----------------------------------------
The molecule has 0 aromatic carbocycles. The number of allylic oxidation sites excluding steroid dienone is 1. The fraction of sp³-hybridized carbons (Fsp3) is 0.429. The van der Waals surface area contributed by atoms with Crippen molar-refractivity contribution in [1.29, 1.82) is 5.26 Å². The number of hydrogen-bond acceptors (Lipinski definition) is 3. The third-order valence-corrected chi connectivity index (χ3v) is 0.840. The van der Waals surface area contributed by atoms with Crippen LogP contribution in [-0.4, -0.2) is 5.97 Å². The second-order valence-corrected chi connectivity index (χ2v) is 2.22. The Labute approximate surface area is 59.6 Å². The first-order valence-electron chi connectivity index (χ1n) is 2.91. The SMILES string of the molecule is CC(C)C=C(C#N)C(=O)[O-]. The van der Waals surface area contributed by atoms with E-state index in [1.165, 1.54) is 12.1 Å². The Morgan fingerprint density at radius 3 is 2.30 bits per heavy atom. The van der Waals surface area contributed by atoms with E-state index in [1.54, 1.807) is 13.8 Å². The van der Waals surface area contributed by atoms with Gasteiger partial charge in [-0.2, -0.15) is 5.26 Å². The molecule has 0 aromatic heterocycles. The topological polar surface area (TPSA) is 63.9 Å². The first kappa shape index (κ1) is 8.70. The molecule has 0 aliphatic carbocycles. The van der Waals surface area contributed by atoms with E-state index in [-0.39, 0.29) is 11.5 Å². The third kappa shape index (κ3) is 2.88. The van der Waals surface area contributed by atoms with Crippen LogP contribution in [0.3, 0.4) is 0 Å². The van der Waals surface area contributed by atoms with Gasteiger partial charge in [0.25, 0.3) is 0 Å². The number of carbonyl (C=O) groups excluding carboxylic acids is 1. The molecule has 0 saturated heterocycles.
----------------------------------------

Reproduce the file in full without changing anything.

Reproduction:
The molecule has 0 aromatic carbocycles. The number of allylic oxidation sites excluding steroid dienone is 1. The fraction of sp³-hybridized carbons (Fsp3) is 0.429. The van der Waals surface area contributed by atoms with Crippen molar-refractivity contribution in [1.29, 1.82) is 5.26 Å². The number of hydrogen-bond acceptors (Lipinski definition) is 3. The third-order valence-corrected chi connectivity index (χ3v) is 0.840. The van der Waals surface area contributed by atoms with Crippen LogP contribution in [-0.4, -0.2) is 5.97 Å². The second-order valence-corrected chi connectivity index (χ2v) is 2.22. The Labute approximate surface area is 59.6 Å². The first-order valence-electron chi connectivity index (χ1n) is 2.91. The SMILES string of the molecule is CC(C)C=C(C#N)C(=O)[O-]. The van der Waals surface area contributed by atoms with E-state index in [1.165, 1.54) is 12.1 Å². The Morgan fingerprint density at radius 3 is 2.30 bits per heavy atom. The van der Waals surface area contributed by atoms with E-state index in [1.54, 1.807) is 13.8 Å². The van der Waals surface area contributed by atoms with Gasteiger partial charge in [-0.2, -0.15) is 5.26 Å². The molecule has 0 aromatic heterocycles. The topological polar surface area (TPSA) is 63.9 Å². The first kappa shape index (κ1) is 8.70. The molecule has 0 aliphatic carbocycles. The van der Waals surface area contributed by atoms with E-state index in [-0.39, 0.29) is 11.5 Å². The third kappa shape index (κ3) is 2.88. The van der Waals surface area contributed by atoms with Crippen LogP contribution in [0.3, 0.4) is 0 Å². The van der Waals surface area contributed by atoms with Gasteiger partial charge in [0.25, 0.3) is 0 Å². The number of carbonyl (C=O) groups excluding carboxylic acids is 1. The molecule has 0 saturated heterocycles.